Since the start of the modern Olympic Games in 1896, about one person in 2 million has won an Olympic gold medal. Michael Phelps now has 23 of them — more than double the number of gold medals won by any other individual in the history of the games.
This achievement seems superhuman, but just how out-of-the-ordinary is Phelps?
To find out, we can turn to a simple law of statistics. This basic math shows that Phelps' gold-medal count is so sky-high, it wouldn't have been predicted to occur, at least not for another 250 years. [The Science of Olympic Rivalries: Do Adversaries Help or Hurt?]
In the natural world, it has long been recognized that phenomena that vary over a wide range of values follow a remarkably simple pattern. Considering the size of earthquakes, for example, we know that there are numerous small temblors every day, with larger quakes being increasingly rare. Similarly, the size of meteor strikes, terrorist attacks and even the popularity of different websites follow a pattern where the biggest numbers rapidly become increasingly scarce. The amazing thing about these seemingly random events is that their rarity or frequency follows what is known as a power law distribution, a simple mathematical form that gives a straight line graph when plotted in a certain way. Even the popularity of words used in the English language follows such a "rule."
So what does this have to do with Phelps and the list of multiple-gold-medal winners? A plot of the individuals who have won different numbers of gold medals in this way reveals this same power law distribution. Though nearly 6,000 people have won a single gold medal, fewer than 200 have won exactly three, and only four have won nine gold medals during their Olympic careers. Phelps is the only athlete to reach double figures.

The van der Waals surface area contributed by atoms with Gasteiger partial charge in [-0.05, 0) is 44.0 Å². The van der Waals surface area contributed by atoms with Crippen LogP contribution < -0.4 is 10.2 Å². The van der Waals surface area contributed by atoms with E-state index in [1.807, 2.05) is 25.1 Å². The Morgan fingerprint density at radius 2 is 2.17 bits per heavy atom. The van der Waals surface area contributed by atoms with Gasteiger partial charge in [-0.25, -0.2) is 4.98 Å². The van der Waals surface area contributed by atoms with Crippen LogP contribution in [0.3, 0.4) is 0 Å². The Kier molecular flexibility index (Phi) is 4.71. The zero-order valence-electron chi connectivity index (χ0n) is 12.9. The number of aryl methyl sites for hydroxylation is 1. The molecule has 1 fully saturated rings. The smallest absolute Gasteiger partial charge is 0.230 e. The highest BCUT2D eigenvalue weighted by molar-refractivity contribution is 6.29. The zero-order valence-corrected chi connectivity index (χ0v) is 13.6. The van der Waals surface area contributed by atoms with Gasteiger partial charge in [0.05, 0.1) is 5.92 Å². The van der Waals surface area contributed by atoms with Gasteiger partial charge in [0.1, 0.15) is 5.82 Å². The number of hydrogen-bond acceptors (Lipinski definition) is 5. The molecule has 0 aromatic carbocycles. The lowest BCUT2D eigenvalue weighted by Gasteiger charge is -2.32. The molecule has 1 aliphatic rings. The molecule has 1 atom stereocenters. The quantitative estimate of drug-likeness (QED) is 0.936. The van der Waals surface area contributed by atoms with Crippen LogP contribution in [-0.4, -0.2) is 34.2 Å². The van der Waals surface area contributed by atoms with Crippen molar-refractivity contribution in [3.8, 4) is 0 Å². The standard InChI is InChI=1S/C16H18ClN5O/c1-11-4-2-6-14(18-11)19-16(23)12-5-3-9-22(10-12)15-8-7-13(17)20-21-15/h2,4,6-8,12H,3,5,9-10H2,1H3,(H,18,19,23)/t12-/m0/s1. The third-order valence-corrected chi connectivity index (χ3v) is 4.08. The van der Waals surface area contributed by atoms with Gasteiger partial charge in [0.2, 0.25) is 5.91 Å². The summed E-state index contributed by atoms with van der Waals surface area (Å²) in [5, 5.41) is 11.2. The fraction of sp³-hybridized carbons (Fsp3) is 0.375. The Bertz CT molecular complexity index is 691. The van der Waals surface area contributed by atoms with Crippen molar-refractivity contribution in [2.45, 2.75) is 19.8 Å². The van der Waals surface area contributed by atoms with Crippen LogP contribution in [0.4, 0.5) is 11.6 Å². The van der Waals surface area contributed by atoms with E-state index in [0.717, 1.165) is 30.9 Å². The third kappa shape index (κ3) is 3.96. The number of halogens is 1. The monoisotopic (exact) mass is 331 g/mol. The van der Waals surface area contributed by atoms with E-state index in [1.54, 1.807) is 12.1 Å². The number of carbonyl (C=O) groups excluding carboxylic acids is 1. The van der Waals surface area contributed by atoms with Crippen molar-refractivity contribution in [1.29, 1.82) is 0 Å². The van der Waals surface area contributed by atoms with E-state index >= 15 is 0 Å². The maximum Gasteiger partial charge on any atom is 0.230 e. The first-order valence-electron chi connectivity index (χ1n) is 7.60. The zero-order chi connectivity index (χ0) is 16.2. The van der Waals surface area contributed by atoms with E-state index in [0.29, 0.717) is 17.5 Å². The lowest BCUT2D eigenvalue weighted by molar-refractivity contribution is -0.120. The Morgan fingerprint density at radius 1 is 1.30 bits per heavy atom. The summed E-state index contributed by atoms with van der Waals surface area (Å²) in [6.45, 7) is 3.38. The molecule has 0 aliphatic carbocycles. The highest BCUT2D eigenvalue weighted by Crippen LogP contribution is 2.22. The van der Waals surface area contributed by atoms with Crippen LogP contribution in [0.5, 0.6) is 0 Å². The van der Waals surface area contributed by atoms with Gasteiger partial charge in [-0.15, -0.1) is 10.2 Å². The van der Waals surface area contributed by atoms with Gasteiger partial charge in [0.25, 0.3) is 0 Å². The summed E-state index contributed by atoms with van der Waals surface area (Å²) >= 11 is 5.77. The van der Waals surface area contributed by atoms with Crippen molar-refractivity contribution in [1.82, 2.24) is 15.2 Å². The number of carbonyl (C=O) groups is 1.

A graph of the logarithm of both the number of people and the number of medals yields a relatively straight line — except for the 23 held by Phelps. That number is far to the right of the line, meaning that the number of medals is much greater than expected. In fact, the line crosses the "one individual" level at about 14, which would be about what we might expect based only on the medal counts of all other individuals.
Exactly how special is Phelps' achievement? The graph suggests we'd need to wait until almost five times as many medals have been awarded before we would reasonably expect someone to reach a total of 23. At the present rate of about 100 gold medals per year (average of Summer Games and Winter Games), we would need to wait about another 250 years to reach this mark — beyond 2260!
If anyone ever matches or surpasses Phelps' haul, they will most likely come from swimming or gymnastics, where the structure of the competition is more favorable to multiple winners. In fact, 10 of the 17 athletes who have won seven or more gold medals were either gymnasts or swimmers. In team sports such as soccer, one medal per Olympiad is all that is possible, while even in track and field, four medals in a single Olympics is a practical maximum, with Carl Lewis leading the pack with nine gold medals over four Olympics.
Charles Rettner is a research scientist at IBM, where he works on different aspects of chemistry, physics and engineering. His views do not represent those of his employer.
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